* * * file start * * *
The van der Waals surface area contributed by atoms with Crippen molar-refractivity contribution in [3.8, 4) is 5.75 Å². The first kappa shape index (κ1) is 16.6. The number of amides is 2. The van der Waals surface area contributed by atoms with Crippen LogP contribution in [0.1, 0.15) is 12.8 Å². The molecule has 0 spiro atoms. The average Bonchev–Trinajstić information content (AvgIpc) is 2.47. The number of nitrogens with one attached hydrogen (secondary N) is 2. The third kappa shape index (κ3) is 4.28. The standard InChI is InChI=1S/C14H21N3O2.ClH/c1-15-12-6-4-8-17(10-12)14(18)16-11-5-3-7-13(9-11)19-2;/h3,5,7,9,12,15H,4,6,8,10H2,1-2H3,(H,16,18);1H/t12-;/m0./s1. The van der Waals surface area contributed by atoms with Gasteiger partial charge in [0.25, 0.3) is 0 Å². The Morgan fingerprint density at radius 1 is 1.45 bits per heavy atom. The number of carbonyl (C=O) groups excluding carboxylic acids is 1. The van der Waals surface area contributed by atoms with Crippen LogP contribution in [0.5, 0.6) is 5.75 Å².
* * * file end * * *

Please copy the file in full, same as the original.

The van der Waals surface area contributed by atoms with Crippen molar-refractivity contribution in [3.8, 4) is 5.75 Å². The first kappa shape index (κ1) is 16.6. The number of amides is 2. The van der Waals surface area contributed by atoms with Crippen LogP contribution in [0.1, 0.15) is 12.8 Å². The molecule has 0 spiro atoms. The average Bonchev–Trinajstić information content (AvgIpc) is 2.47. The number of nitrogens with one attached hydrogen (secondary N) is 2. The third kappa shape index (κ3) is 4.28. The standard InChI is InChI=1S/C14H21N3O2.ClH/c1-15-12-6-4-8-17(10-12)14(18)16-11-5-3-7-13(9-11)19-2;/h3,5,7,9,12,15H,4,6,8,10H2,1-2H3,(H,16,18);1H/t12-;/m0./s1. The van der Waals surface area contributed by atoms with Gasteiger partial charge in [0.25, 0.3) is 0 Å². The Morgan fingerprint density at radius 1 is 1.45 bits per heavy atom. The number of carbonyl (C=O) groups excluding carboxylic acids is 1. The van der Waals surface area contributed by atoms with Crippen LogP contribution in [0.5, 0.6) is 5.75 Å².